Joe Frey talked to several Numa classes about water retention in soil.
Churchill County Middle School
Students entered a contest to design this year's kindness T-shirt.
“Advisory teachers were given a sheet with a T-shirt outline on it and asked their students to design a shirt,” said teacher Kailyn Mann.
Students voted for their favorite shirt in their advisory class and that shirt went on to be one of the 31 finalists.
“We started with 408 shirts, as some students chose not to do it, and then we did a school-wide poll on which one of the 31 finalists was the overall favorite,” she said. PBIS wanted to let students show their creativity and have a part in their learning for kindness. Each year, Gerka Great students get shirts, but this year staff wanted the shirt to be something the students designed and voted on.
“Our goal is to have students have agency over their learning, both academic and emotionally. It was cool that so many students entered and wanted to create a kindness shirt for the whole student body,” Mann said.
Rhonda Maynes' class at Northside Early Learning Center danced to “If Your Happy and You Know It.” They talked about their feelings.Numa
Joe Frey, with the help of his daughter Emily, taught Dominque Johnson’s and Vanessa Burch-Urquhart’s classes about water retention in soil as part of their science unit on physical weathering. Frey reached out to Burch-Urquhart when his daughter told him what they were studying, and offered to teach about the soil around Fallon.
“He put the lesson together and even touched on plant adaptations which we'll study in the spring,” Burch-Urquhart said.
Going into schools is not something Frey typically does, but his daughter really wanted him to come into her class.
“I loved seeing their interest in soil health and helping them realize that everything comes from the soil and how we need to care for it,” Frey said. “Soil health is my greatest passion, so I was delighted to be able to share with the kids.”
Frey loves sending his kids to school where they are around positive staff and loves being in a community where there are opportunities like this. Burch-Urquhart said having someone else come in to teach this lesson helped her students understand that what they are learning is important.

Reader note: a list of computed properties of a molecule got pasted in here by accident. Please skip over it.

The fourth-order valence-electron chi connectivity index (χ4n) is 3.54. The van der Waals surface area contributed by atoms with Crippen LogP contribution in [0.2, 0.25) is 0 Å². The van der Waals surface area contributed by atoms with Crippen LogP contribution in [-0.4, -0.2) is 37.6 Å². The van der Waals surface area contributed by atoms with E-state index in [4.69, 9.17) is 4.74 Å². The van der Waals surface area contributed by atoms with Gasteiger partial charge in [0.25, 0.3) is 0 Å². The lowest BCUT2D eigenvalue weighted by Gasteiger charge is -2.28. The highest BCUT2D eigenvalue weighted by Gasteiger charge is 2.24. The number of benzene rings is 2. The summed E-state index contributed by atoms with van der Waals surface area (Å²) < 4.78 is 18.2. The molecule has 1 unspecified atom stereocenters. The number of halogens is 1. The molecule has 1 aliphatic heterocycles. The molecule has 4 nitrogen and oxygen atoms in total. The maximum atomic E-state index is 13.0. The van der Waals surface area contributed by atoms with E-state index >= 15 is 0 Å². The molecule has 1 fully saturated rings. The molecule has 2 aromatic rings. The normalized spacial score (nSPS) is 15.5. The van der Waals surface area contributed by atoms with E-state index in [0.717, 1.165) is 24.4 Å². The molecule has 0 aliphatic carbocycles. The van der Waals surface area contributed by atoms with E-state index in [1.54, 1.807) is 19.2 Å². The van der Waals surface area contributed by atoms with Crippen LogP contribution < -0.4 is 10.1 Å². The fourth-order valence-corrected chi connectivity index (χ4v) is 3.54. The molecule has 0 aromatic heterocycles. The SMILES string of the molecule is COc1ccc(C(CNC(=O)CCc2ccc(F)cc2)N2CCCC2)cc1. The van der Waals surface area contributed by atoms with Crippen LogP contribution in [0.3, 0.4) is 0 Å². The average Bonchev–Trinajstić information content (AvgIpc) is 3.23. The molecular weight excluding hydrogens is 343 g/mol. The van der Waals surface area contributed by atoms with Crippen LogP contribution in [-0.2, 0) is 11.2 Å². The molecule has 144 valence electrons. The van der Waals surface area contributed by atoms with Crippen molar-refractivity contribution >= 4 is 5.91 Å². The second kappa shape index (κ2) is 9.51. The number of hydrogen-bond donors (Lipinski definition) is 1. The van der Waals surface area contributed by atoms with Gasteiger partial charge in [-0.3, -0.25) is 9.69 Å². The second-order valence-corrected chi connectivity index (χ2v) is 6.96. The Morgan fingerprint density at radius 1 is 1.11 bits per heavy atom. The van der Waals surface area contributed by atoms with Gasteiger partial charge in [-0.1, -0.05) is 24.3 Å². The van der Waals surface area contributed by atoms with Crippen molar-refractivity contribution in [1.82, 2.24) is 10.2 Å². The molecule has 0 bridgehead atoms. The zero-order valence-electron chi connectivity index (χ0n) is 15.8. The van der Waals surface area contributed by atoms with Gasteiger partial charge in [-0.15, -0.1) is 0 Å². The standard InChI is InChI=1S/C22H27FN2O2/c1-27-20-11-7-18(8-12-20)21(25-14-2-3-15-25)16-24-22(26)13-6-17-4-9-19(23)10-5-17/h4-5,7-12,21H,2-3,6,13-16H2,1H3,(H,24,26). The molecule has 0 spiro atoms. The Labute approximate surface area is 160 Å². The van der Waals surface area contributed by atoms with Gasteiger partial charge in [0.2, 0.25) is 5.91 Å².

“Learning from community members who work with this every day really helps them see the value in their education,” she added.
Jenny Young’s first-class class at Lahontan learned the meaning behind Pjammin for Kids With Cancer Day.E.C. Best
Third grade students in Stacy Stults’ class read “How to Eat Fried Worms” and then they had the opportunity to eat worms.
“We used this book to cover story elements, character traits, point of view, and context clues,” Stults said. The characters are perfect for studying character traits and there are fun vocabulary words to define using context clues such as indignant, jostled, and antidote.
“Students do not believe me when I say they can eat worms, technically mealworms, when we are done reading it,” Stults said.
Students choose between barbecue, Mexican spice, and cheddar cheese or can try them all. Student Cash Craig said they were disgusting and tasted bad. Student Shia Downs said, “Oh heck no I did not eat a worm but I had fun gluing them together.”
The reviews were not all bad. Student Ansel Rowe said they were delicious and Cole Fearn agreed, “they were amazing. I loved all the flavors.” Stults loves making these memories with her students, “having them eat worms is an unforgettable experience and always a fun story to tell.”
Stacey Stults’ class at E.C. Best read the book “How to Eat Fried Worms.”Lahontan
Students raised $1,394.93 for kids with cancer on “Pjammin for Kids With Cancer Day.” Students and staff members were allowed to wear their pajamas by making a donation, of an amount, to the Northern Nevada Children’s Cancer Foundation.
Jenny Young took this as an opportunity to teach her first grade students why they were wearing pajamas and the importance of what they were raising money for.
“I explained that I had a former student who had to go be an angel, and how her parents want to help other kids by raising money to help them and their families,” she said.
Students in Rhonda Maynes' class danced to “If Your Happy and You Know It.” They talked about their feelings and then got to sing the song and follow the actions.
“It always helps solidify whatever concept we are talking about when we add music and movement to our lesson,” Maynes said.